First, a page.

What Does Music do to the Brain?

To the question “What is the role of music in human life?” there are many answers. Today we invite you to familiarize yourself with a number of new scientific studies that have shed light on another little-known aspect – the effect of music on the work of the brain.

What Does Music do to the Brain?

Can music make us happier?

 

According to the American music theorist Jerrold Levinson, the musical language is a no less expressive system of communication than ordinary human language as a subject of linguistic study.

Since music carries a much more powerful emotional charge than real-life events, modern psychologists are increasingly resorting to the use of music therapy. Its positive effect on the human condition can be explained at least by the fact that the reactions of our nervous system to cheerful and sentimental musical works are completely different. For example, participants in a recent experiment, after listening to a short song, interpreted a neutral facial expression as happy or sad, depending on which melody they heard.

The emotions that arose under the influence of music can be roughly divided into two types – perceived and felt. This means that a person is able to understand the mood of a piece of music, even if he never had to experience such sensations in real life. So, with psychological disorders of a depressive nature, cheerful music only aggravates a person’s condition, while sad motives, on the contrary, return bright colors to life.

How does background noise affect creativity?

 

In order not to go crazy with boredom while working on some painfully familiar task – for which you, quite possibly, get a solid material reward – you put on headphones, set the desired volume, select the required playlist and press the “play” button, it is so? Be that as it may, when it comes to work that requires activation of the right hemisphere, loud music is unlikely to help.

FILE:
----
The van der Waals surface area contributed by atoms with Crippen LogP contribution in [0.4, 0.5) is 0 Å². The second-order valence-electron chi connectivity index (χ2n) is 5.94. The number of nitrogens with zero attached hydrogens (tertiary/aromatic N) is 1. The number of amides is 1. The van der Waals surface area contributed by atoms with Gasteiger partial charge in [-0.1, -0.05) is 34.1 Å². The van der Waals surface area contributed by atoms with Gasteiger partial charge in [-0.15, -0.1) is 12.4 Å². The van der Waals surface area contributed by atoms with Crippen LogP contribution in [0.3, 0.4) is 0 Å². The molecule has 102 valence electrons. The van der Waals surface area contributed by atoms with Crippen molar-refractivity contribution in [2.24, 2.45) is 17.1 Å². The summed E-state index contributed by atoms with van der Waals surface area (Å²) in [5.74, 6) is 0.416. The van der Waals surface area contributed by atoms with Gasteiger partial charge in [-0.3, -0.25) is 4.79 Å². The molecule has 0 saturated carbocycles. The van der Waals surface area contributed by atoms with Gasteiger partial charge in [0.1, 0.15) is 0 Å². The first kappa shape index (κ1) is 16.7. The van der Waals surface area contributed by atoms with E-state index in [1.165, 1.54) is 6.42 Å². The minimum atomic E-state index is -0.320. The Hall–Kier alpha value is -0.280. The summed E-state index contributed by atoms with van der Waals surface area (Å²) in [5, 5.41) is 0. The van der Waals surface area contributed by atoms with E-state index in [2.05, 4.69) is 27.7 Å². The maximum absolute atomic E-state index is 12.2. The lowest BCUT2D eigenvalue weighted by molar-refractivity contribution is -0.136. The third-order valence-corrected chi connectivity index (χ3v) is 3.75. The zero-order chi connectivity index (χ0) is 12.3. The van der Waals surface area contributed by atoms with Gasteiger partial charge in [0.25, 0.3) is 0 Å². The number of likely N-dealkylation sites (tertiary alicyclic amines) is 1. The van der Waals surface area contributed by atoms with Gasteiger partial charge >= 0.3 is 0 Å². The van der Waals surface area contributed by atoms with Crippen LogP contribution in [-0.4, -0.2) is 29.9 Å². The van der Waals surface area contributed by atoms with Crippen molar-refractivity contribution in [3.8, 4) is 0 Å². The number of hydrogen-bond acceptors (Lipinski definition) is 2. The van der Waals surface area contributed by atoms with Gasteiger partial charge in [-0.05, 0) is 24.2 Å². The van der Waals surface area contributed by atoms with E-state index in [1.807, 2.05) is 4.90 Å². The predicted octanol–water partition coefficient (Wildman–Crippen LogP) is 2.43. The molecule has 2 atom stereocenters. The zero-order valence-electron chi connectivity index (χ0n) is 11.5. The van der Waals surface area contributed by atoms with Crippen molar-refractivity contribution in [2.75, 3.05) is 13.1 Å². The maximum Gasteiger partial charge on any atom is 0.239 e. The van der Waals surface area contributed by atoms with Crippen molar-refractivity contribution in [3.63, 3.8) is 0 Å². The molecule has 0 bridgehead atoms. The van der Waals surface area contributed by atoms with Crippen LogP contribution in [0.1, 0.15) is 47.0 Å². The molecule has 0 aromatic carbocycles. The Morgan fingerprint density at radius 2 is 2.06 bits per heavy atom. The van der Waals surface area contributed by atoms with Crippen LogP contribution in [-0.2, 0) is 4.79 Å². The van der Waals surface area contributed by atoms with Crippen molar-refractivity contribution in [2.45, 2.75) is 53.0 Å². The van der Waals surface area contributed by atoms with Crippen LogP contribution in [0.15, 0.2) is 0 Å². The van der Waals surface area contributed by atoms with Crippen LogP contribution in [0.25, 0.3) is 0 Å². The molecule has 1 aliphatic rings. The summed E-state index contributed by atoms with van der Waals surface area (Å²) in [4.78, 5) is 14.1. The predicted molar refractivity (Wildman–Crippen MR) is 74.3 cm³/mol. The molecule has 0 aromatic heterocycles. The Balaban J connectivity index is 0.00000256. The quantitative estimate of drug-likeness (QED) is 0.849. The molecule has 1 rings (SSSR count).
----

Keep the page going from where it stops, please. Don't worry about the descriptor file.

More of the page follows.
As it turns out, the average noise level is a kind of creative catalyst. By complicating the process of processing information, background noise stimulates abstract thinking and attunes the human brain to a creative work mode. That is why public places – cafes, summer grounds, embankments, parks, etc. – so attract creative people.

With a high level of noise, the human brain is too overloaded, as it tries not only to abstract from all the distractions, but also to process information as efficiently as possible.

Is it possible to determine the character of a person, knowing his musical preferences?

 

The results of this study, conducted by scientists at Heriot-Watt University (HWU), proved for the first time that there is a definite relationship between a person’s preferred musical genres and his character.

In the first part of the experiment, 36,518 young people from around the world were asked to rank 104 music genres based on their personal preferences. The next stage of the study was somewhat more difficult: the participants had to pair up and try to determine the character traits of their partners, based on their list of 10 most listened to songs. Five qualities were chosen for the analysis: openness to new experience, extraversion, politeness, conscientiousness, and emotional balance.

Scientists have come to the following conclusions:

  • blues fans are creative, outgoing, polite, and arrogant;
  • among jazz lovers, the most common are creative, friendly people with high self-esteem;